While Greater Manchester has remained in Tier 3 since lockdown ended at the start of December, millions of others have been plunged into the new, stricter Tier 4.
Large parts of the country were moved into the toughest lockdown restrictions from Boxing Day, with Matt Hancock saying the new coronavirus strain was spreading at a ‘dangerous rate’.
Around six million people were placed into Tier 4 from December 26th, with areas in the toughest tier seeing much stricter rules on social mixing and non-essential shops shutting their doors.
Greater Manchester continues to see infection rates much lower than the national average, although they are on the rise with nine out of ten boroughs seeing an increase on the latest figures.
According to the latest data, our region-wide infection rate looks like it’s set to top 200 cases per 100,000 people again – this is still significantly lower than the England-wide average of 392.1, though.
For the individual boroughs, Bury now has the highest rate (246.1, up 27%), while Trafford (242.7, up 60%), Stockport (209.3, up 75%) and Tameside (177, up 48%) saw large increases.
Several areas saw more marginal rises, including Rochdale (224.8, up 7%), Salford (223.7, up 33%), Manchester (202, up 16%), Wigan (181.9, up 10%) and Bolton (161, up 7%).
And the only borough to record a drop in cases was former hotspot Oldham, which saw a slight decrease in numbers – down 3% to 195.7 per 100,000 people.
The next tier review is set to take place tomorrow, Wednesday December 30th, although it remains to be seen if there’ll be much movement between the tiers – if any – with the new variant going around.
When the new tier system was introduced there were meant to be reviews every two weeks, but the government moved London into Tier 3 early as cases rose dramatically there, before introducing the new Tier 4 and plunging the capital and large parts of the South into it.
The Department of Health and Social Care said in a statement: “Exponential rises in cases in the south east and east of England necessitate decisive action ahead of the formal review on 30 December.”
The government considers five criteria when deciding which towns and cities should move tiers, and they are:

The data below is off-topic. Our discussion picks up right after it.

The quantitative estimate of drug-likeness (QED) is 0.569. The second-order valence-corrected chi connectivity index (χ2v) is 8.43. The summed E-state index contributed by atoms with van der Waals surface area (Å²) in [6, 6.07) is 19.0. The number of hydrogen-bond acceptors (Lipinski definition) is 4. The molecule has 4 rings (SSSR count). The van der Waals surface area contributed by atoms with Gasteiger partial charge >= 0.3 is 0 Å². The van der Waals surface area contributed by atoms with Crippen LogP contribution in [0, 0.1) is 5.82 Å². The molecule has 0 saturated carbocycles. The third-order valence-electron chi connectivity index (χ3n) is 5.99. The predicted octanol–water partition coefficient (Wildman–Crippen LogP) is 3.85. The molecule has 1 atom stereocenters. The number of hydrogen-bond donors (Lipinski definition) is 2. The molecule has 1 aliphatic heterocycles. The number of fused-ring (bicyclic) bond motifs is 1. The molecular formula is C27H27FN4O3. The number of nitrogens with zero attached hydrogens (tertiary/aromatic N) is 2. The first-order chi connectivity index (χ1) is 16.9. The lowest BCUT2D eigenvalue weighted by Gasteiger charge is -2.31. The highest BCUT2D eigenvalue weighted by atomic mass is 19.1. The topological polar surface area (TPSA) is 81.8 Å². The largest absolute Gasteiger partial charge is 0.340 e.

- Analysis of cases across all age groups
- Analysis of cases specifically among the over-60s
- Rate by which cases are rising or falling
- Percentage of those tested in local populations who are found to have Covid (e.g. cases per 100,000)
- Current and projected pressures on the NHS
New government proposals could see cat owners fined £500
Here’s everything you need to know…
Cat owners could be slapped with hefty fines under a subtle new rule change proposed by the government this week.
The new plans propose that all cat owners must ensure their pet is microchipped before they are twenty weeks old – there, the cat’s details will be stored and kept up-to-date in a database.
If a cat owner is found to not have microchipped their cat, however, they will have twenty-one days to get their pet microchipped or risk facing a fine of up to £500.
Government figures show that out of the 10.8 million pet cats in the UK, as many as 2.8 million are still not microchipped. And, according to Cats Protection, eight out of ten stray cats coming into their centres are not microchipped.
The charity added that the procedure only costs between £20 and £30.
Animal Welfare Minister Lord Goldsmith said: “Cats are much-loved parts of our families and making sure that they’re microchipped is the best possible way of making sure that you are reunited with them if they are ever lost or stolen.
“These new rules will help protect millions of cats across the country and will be brought in alongside a range of other protections we are introducing under our Action Plan for Animal Welfare.”
Chill Factore forced to close after section of roof damaged by Storm Barra
Major damage to the roof has forced the popular attraction to close